DORICO 1.1.10 FREE Update Released

Once more Steinberg has updated Dorico with a release that only offers about 70 new features, improvements, and bug fixes! So just as I was going to post my latest “Dorico adventure” something a little more important has come along.

The biggest news is the addition of graphical editing of individual chord symbols. As if it wasn’t enough that you had every conceivable style of chord symbol in use, now you can edit every part of a chord symbol on a grid for fine-tuning. While this may not seem a big deal, think about situations where you have had a chord change on every quarter note with complex harmonies and suddenly that bar took up almost an entire line, with not quite enough room left for another bar. An extreme situation, but you get the idea. Once again Dorico scores a coup in the world of notation leaving little doubt that it is the software of choice for serious composers and arrangers.

And once again Daniel Spreadbury has outlined all of the new features in Dorico 1.1.10 on his Making Notes blog¬†including a video by Anthony Hughes demonstrating the new editor and explaining its use. But that’s not all. In fact, if you want to know all of the new features and fixes you can consult the version history in PDF format and read the first 12 pages.

Set Final Tempo % For Changing Tempo

Just one of my favourite new features is the ability to specify where a rallentando or accelerando ends up. This is found in the Properties panel, and gradual as well as relative tempo changes now play back correctly where your beat units are not just quarter notes.

Learn By Example

There are several example scores that you can study, play back, and learn from. These are great shortcuts to learning the program and also getting ideas for articulations and even instrument combinations that you may not have thought about. If you download the trial version (and you should if you haven’t bought Dorico yet) then the examples should load for you. They didn’t for me in the full version but Daniel Spreadbury’s page tells you where to find them on either Mac or PC. I did think I noticed an odd glitch in the Rameau example, where the repeats did not play, but I had forgotten that Dorico does not play repeats yet. This is probably because of the wide variety of repeat types you can notate.¬† Still, this is yet another amazing update to THE twenty-first century notation program.


Calibre – The Great FREE E-Book Reader / Manager

As I’ve read more e-books, I’ve come to really appreciate Calibre. It’s an e-book reader for your computer, library manager for hardware e-book devices, and format converter for both, plus a lot more features that let you bookmark, edit, backup and more. If you are online it will even help you shop! It is open source, which means that anyone with the skills can modify it and submit their mods for testing, but it also pretty much assures that it will be around for a long time and will remain free. Big thanks to Kovid Goyal for providing the world with this free app that outshines most if not all of the other e-book software around. I can’t say for sure because after trying a couple and finding Calibre, I’ve never been tempted to try anything else.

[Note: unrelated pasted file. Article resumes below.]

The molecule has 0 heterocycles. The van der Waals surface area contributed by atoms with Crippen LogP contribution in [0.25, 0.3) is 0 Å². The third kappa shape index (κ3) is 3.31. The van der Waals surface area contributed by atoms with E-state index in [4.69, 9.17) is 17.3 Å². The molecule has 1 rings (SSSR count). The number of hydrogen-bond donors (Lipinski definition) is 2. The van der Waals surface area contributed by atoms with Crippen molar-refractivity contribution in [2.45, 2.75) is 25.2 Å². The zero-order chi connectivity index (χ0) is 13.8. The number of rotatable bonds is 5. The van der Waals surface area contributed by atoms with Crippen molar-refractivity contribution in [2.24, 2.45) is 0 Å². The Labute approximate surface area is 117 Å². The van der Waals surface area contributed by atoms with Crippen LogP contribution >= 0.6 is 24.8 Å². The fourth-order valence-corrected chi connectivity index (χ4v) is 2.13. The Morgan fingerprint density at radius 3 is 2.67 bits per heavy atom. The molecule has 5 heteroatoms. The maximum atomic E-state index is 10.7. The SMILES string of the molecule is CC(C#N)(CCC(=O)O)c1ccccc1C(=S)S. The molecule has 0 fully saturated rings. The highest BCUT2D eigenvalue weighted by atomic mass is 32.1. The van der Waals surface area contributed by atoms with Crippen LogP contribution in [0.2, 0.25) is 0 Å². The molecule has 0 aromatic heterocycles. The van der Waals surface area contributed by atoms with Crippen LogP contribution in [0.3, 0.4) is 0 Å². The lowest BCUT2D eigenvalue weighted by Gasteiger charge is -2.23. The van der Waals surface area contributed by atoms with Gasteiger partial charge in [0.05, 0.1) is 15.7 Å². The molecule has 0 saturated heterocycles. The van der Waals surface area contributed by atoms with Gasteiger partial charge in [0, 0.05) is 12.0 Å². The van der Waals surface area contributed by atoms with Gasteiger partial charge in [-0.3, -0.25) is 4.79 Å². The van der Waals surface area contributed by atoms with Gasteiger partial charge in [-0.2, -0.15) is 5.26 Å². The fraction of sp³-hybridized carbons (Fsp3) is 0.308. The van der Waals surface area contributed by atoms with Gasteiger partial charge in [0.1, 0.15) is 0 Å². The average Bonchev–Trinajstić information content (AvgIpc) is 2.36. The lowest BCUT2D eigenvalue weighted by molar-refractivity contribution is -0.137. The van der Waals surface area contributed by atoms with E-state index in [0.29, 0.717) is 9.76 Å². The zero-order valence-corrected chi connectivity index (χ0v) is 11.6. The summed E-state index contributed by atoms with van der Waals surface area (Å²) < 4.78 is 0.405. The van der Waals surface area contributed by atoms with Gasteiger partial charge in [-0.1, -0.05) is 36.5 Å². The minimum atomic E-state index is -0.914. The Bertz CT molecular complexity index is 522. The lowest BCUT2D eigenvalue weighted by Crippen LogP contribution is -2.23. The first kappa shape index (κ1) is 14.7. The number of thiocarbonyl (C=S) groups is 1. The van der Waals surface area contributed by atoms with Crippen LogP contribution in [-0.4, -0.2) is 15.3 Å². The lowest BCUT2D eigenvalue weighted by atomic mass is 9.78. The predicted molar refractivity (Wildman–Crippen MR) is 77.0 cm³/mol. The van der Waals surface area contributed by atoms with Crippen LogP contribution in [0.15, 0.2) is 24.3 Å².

I had to write this column because I got a request from a friend for help with a somewhat expensive e-reader that could not read the format of the book she just bought. I read the blurb (there was no user manual) and it vaguely suggested it could read all “common” formats, and her book’s format was definitely a common one. So she switched to Calibre and all is well. I suggest that you check it out at

The video on that page shows you how to setup the manager for a hardware device, and how to use it to send books from your computer to your device and bring them into the manager from your device. If you have a book that is not in your device’s format, Calibre formats it automatically when you transfer it to the device. Calibre will search online for a book you request, returning a list with the lowest-priced one at the top, a very convenient way to shop for books. It will let you edit the metadata for any book, but if you have a large collection you might want to use its automated feature that searches the internet and finds the metadata for large numbers of books, which you can edit later at your convenience, if you like. To find a particular book, or just find something to read, you can browse by cover or tags such as author, genre, etc.

Calibre also reads PDF’s, so you can manage your PDF scores, articles, etc. along with your e-books in one convenient place.

Calibre has a great way to get news: choosing “Fetch News” brings up a list of languages in which news is available with the number of sources for each (over 300 in English alone!). Clicking on the left-hand triangle opens a list of the news sources in that language. You can set a schedule for downloading news from a source, as well as a number of days before the download is deleted. Of course, if some of them are pay-only you will need to have a subscription, but most are free.

There is so much to Calibre that I suggest you check it out for what you need in an e-reader or e-book manager, and then gradually you will find more uses that you never thought of. But if you read e-books at all, you really should check out Calibre.

UPDATE: A number of people have written that they cannot get Calibre to work on their iPhone or iPad or iPod Touch. The Calibre FAQ shows how to use it with these devices.

The Calibre help page has links to the FAQ, the user forum, and their blog as well as to the user manual, which is available in several formats.